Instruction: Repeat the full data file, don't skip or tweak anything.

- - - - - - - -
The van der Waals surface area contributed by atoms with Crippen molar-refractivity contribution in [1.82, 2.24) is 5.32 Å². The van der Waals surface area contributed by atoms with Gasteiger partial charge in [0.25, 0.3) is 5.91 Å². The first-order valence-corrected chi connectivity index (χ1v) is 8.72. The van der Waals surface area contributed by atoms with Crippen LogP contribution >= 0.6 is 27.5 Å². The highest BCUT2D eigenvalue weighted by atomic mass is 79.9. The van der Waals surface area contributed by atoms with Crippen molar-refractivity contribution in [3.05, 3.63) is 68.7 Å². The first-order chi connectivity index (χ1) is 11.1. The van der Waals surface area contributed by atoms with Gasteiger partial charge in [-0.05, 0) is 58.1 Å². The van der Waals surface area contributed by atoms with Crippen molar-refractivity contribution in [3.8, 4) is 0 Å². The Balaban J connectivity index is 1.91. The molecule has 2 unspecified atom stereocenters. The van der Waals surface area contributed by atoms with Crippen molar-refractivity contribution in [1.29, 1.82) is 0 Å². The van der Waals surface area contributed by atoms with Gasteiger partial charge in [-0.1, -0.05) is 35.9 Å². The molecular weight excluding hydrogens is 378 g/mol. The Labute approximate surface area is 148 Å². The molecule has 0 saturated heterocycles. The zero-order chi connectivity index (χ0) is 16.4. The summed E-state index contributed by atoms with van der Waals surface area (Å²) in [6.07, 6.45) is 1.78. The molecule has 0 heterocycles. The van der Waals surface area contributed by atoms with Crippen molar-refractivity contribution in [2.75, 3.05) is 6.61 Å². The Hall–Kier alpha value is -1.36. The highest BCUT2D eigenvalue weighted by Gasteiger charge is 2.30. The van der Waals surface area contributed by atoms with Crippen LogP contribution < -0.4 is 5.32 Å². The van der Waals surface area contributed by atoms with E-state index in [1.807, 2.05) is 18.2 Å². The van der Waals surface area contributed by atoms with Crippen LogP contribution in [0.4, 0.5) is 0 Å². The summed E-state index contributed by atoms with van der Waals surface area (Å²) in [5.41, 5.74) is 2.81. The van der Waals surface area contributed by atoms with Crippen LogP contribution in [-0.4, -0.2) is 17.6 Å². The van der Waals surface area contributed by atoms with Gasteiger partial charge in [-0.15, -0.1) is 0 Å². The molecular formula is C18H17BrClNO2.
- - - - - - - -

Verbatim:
The van der Waals surface area contributed by atoms with Crippen molar-refractivity contribution in [1.82, 2.24) is 5.32 Å². The van der Waals surface area contributed by atoms with Gasteiger partial charge in [0.25, 0.3) is 5.91 Å². The first-order valence-corrected chi connectivity index (χ1v) is 8.72. The van der Waals surface area contributed by atoms with Crippen LogP contribution >= 0.6 is 27.5 Å². The highest BCUT2D eigenvalue weighted by atomic mass is 79.9. The van der Waals surface area contributed by atoms with Crippen molar-refractivity contribution in [3.05, 3.63) is 68.7 Å². The first-order chi connectivity index (χ1) is 11.1. The van der Waals surface area contributed by atoms with Gasteiger partial charge in [-0.05, 0) is 58.1 Å². The van der Waals surface area contributed by atoms with Crippen molar-refractivity contribution in [3.8, 4) is 0 Å². The Balaban J connectivity index is 1.91. The molecule has 2 unspecified atom stereocenters. The van der Waals surface area contributed by atoms with Crippen molar-refractivity contribution in [1.29, 1.82) is 0 Å². The van der Waals surface area contributed by atoms with Gasteiger partial charge in [-0.1, -0.05) is 35.9 Å². The molecular weight excluding hydrogens is 378 g/mol. The Labute approximate surface area is 148 Å². The molecule has 0 saturated heterocycles. The zero-order chi connectivity index (χ0) is 16.4. The summed E-state index contributed by atoms with van der Waals surface area (Å²) in [6.07, 6.45) is 1.78. The molecule has 0 heterocycles. The van der Waals surface area contributed by atoms with Crippen molar-refractivity contribution in [2.75, 3.05) is 6.61 Å². The Hall–Kier alpha value is -1.36. The highest BCUT2D eigenvalue weighted by Gasteiger charge is 2.30. The van der Waals surface area contributed by atoms with Crippen LogP contribution < -0.4 is 5.32 Å². The van der Waals surface area contributed by atoms with E-state index in [1.807, 2.05) is 18.2 Å². The van der Waals surface area contributed by atoms with Crippen LogP contribution in [0.4, 0.5) is 0 Å². The summed E-state index contributed by atoms with van der Waals surface area (Å²) in [5.41, 5.74) is 2.81. The van der Waals surface area contributed by atoms with Crippen LogP contribution in [-0.4, -0.2) is 17.6 Å². The van der Waals surface area contributed by atoms with Gasteiger partial charge in [-0.15, -0.1) is 0 Å². The molecular formula is C18H17BrClNO2.